Now available on video, “Prometheus,” produced and directed by Ridley Scott, is a long-awaited follow-up to Scott’s 1979 thriller, “Alien.” While not exactly a prequel, it bears strong resemblance to the earlier film, particularly in its very last shot. Viewers who can hang in there that long will be rewarded; others may wish to hit “Stop” early. For all its striking production design and cinematography, Scott’s latest fails to achieve the impact of “Alien,” in part because of the similarity of their plots.
Missing in action, alas, is Sigourney Weaver as Ripley, a tough mama who gave audiences a character to hang onto and identify with, at least to the extent that we could. In her place we have two young scientists, Dr. Elizabeth Shaw (Noomi Rapace) and her lover, Dr. Charlie Holloway (Logan Marshall-Green). After a mysterious (prehistoric?) opening, the time shifts to 2089 and the two discover a cave in Scotland with some paintings that strikingly resemble others from widely separated times and places. Each one depicts a large humanoid figure pointing to a constellation not familiar to the scientists.
Two years later, funded by the elderly, wealthy Peter Weyland (Guy Pearce, all but unrecognizable under a ton of makeup), the young folks awaken from hyper sleep as their ship, “Prometheus,” approaches its target, a moon that looks like it can support life. They hope to answer Weyland’s questions: “Where did we come from?” and “Why are we here?”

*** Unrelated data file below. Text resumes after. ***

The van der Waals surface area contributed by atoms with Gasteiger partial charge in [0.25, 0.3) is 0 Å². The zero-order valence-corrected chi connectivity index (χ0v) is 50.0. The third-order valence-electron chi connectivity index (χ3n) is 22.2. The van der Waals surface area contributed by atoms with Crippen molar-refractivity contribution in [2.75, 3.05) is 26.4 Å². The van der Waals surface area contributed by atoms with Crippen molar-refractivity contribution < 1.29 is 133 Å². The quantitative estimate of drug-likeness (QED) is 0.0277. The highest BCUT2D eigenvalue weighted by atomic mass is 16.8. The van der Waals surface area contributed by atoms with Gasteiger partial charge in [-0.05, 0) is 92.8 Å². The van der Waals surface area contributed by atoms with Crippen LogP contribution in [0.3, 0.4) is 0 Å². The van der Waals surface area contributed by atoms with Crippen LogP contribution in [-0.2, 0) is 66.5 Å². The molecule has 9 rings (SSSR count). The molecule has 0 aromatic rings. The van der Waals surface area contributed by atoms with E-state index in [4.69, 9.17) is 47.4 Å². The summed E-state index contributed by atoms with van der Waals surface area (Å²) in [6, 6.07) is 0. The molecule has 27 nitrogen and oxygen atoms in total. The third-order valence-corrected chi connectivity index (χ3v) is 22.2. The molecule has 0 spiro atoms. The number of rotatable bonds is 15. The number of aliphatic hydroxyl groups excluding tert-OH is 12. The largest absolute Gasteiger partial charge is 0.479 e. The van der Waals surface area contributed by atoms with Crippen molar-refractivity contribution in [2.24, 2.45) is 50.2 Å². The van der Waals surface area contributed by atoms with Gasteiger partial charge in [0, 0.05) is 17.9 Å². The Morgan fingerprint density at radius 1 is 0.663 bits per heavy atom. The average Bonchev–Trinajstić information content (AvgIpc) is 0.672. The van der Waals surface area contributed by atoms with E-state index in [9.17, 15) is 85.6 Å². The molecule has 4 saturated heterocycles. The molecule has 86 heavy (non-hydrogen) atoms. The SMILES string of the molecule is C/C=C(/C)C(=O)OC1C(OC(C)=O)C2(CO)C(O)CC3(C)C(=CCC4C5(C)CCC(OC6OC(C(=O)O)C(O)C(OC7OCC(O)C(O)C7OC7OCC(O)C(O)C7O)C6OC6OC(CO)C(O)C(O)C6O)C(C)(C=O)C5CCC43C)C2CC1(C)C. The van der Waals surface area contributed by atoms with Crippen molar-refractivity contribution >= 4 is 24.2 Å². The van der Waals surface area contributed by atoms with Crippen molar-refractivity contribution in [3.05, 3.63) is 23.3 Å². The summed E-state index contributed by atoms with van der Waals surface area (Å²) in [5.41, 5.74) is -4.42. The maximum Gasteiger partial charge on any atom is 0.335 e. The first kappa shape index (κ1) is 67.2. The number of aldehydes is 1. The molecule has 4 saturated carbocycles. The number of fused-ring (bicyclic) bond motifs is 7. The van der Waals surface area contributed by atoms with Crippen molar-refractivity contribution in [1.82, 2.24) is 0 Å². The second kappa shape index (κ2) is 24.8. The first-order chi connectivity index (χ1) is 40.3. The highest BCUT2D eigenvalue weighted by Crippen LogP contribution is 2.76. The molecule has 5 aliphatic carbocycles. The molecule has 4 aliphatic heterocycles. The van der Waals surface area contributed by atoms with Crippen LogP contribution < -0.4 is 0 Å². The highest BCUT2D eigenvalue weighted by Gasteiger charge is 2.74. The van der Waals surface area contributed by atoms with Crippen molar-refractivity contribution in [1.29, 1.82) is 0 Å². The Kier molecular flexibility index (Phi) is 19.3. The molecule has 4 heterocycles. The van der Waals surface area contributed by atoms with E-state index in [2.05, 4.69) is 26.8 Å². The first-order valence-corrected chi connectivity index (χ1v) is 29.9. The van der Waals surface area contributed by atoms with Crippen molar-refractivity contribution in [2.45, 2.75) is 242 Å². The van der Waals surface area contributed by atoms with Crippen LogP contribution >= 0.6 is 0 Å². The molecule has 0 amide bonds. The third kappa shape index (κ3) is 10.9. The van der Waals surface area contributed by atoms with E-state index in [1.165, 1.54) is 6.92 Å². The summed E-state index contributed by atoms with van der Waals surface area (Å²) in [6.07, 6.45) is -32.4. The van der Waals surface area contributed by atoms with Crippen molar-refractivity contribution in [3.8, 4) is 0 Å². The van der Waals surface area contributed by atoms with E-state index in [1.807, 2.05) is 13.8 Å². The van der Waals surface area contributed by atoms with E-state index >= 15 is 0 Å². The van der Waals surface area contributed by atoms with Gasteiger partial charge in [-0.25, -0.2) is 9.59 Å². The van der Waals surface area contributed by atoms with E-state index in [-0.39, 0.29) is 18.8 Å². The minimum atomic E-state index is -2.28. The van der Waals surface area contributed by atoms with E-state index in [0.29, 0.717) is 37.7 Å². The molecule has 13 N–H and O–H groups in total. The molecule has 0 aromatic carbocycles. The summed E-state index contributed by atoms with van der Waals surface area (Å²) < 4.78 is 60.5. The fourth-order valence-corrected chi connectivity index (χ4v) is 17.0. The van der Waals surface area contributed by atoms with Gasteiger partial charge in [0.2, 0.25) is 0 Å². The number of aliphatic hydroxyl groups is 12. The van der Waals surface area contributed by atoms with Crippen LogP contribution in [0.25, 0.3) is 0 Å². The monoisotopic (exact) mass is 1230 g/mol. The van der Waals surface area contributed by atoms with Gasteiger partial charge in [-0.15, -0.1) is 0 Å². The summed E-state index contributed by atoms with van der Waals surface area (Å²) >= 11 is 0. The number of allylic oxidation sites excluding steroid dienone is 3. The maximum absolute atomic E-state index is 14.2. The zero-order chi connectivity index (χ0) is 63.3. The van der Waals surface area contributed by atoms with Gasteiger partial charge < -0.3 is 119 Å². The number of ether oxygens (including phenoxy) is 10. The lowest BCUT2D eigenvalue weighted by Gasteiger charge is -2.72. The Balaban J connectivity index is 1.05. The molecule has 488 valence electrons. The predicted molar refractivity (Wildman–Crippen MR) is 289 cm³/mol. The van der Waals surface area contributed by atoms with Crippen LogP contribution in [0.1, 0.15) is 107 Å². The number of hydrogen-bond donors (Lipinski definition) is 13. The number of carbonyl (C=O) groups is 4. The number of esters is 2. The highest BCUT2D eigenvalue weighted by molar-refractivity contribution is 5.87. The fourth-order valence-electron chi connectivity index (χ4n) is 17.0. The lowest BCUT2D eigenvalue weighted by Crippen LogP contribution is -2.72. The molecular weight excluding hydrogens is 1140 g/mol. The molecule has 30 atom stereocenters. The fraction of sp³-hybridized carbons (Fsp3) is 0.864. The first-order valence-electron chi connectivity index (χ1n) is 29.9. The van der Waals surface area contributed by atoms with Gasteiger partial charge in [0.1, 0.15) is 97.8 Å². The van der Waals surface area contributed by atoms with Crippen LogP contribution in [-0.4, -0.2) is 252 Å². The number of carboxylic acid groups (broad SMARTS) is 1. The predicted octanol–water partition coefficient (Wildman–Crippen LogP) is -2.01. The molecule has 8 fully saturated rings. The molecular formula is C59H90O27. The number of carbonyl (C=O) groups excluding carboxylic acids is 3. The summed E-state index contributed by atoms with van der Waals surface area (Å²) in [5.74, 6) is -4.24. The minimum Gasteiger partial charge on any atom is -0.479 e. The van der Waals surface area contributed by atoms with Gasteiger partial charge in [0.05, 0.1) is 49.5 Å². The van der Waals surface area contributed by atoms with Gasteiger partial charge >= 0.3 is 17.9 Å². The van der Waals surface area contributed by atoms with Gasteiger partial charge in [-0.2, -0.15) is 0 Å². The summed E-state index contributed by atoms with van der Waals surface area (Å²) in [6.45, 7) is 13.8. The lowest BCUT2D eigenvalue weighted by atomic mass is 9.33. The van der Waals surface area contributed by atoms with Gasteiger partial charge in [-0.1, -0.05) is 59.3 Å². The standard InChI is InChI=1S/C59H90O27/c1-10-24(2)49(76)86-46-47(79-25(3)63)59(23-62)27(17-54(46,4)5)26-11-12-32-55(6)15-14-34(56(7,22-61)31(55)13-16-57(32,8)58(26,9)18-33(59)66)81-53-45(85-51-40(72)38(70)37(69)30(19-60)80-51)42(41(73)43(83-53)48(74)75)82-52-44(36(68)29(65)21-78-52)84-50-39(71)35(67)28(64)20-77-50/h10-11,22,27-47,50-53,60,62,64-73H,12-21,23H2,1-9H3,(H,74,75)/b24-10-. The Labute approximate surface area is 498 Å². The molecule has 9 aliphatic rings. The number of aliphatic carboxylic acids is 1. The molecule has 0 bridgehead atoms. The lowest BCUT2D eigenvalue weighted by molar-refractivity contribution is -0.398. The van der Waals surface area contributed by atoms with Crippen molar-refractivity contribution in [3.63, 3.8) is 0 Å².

The audience has been given a teasing clue in the opening moments, one that involves DNA but is never fully explained, like some other crucial plot points. Scott—who directed “Blade Runner” right after “Alien”—and screenwriters Jon Spaihts and Damon Lindelof are more intent on dazzling us with some cool sets and CGI-aided cinematography. This is fine for about the first hour of the movie; then things fall apart. The most appealing of the characters becomes David (Michael Fassbender), a smooth android with a rebellious streak and a secret agenda. He and The Weyland Corporation’s representative, Meredith Vickers (Charlize Theron), bear some animosity which only gets partially explained in the climactic moments.
The 17-person crew of the “Prometheus” slowly gets whittled down as they explore the tunnels of a mysterious hollow dome, aided by some nifty little flying mapping globes. They discover piles of bodies and encounter some holographic images of human (?) beings running from… something. The rest of the movie deals with who they are and how they got there. Oh, and what they were running from, which supplies most of the gory thrills. The movie is correctly rated “R” for violence and language, though again it’s not a patch on its “Alien” forerunners.
Scott attempts to give the goings-on some gravitas by introducing themes of faith vs. skepticism, corporate greed vs. scientific inquiry, and parent/child relationships. None of these is dealt with fully, which costs the story some coherence. It also lacks the tension of the three “Alien” films, despite cutting back and forth between action and contemplation. Though this one clearly sets up for a sequel, stretching the series to five numbers seems a risky bet.